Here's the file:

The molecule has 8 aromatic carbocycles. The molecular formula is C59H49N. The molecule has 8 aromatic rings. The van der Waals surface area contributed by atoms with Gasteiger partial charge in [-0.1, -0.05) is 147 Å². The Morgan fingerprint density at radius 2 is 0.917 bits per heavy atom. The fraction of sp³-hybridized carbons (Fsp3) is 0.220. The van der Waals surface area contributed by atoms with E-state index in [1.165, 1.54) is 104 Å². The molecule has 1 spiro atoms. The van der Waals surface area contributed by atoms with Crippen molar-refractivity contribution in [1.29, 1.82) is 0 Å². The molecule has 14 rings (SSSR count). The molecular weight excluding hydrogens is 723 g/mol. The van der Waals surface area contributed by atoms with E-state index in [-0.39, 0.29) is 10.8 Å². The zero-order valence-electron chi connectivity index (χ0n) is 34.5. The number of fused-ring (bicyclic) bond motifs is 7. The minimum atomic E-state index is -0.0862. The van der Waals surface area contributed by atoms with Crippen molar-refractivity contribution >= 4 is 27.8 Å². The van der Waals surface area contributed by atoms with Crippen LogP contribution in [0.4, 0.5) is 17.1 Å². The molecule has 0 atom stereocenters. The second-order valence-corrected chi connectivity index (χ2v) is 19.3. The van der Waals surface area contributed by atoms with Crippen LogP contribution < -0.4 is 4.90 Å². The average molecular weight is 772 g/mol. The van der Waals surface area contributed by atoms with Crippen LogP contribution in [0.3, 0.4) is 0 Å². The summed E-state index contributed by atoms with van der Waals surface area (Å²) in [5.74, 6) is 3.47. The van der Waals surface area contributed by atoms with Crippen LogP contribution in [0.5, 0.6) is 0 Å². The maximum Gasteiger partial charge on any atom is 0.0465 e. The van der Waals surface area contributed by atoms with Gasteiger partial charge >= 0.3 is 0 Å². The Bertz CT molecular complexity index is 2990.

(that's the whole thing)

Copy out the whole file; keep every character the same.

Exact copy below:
The molecule has 8 aromatic carbocycles. The molecular formula is C59H49N. The molecule has 8 aromatic rings. The van der Waals surface area contributed by atoms with Gasteiger partial charge in [-0.1, -0.05) is 147 Å². The Morgan fingerprint density at radius 2 is 0.917 bits per heavy atom. The fraction of sp³-hybridized carbons (Fsp3) is 0.220. The van der Waals surface area contributed by atoms with E-state index in [1.165, 1.54) is 104 Å². The molecule has 1 spiro atoms. The van der Waals surface area contributed by atoms with Crippen molar-refractivity contribution in [1.29, 1.82) is 0 Å². The molecule has 14 rings (SSSR count). The molecular weight excluding hydrogens is 723 g/mol. The van der Waals surface area contributed by atoms with E-state index in [-0.39, 0.29) is 10.8 Å². The zero-order valence-electron chi connectivity index (χ0n) is 34.5. The number of fused-ring (bicyclic) bond motifs is 7. The minimum atomic E-state index is -0.0862. The van der Waals surface area contributed by atoms with Crippen molar-refractivity contribution >= 4 is 27.8 Å². The van der Waals surface area contributed by atoms with Crippen LogP contribution in [0.4, 0.5) is 17.1 Å². The molecule has 0 atom stereocenters. The second-order valence-corrected chi connectivity index (χ2v) is 19.3. The van der Waals surface area contributed by atoms with Crippen LogP contribution < -0.4 is 4.90 Å². The average molecular weight is 772 g/mol. The van der Waals surface area contributed by atoms with Crippen LogP contribution in [0.3, 0.4) is 0 Å². The summed E-state index contributed by atoms with van der Waals surface area (Å²) in [5.74, 6) is 3.47. The van der Waals surface area contributed by atoms with Crippen LogP contribution in [0.5, 0.6) is 0 Å². The maximum Gasteiger partial charge on any atom is 0.0465 e. The van der Waals surface area contributed by atoms with Gasteiger partial charge >= 0.3 is 0 Å². The Bertz CT molecular complexity index is 2990.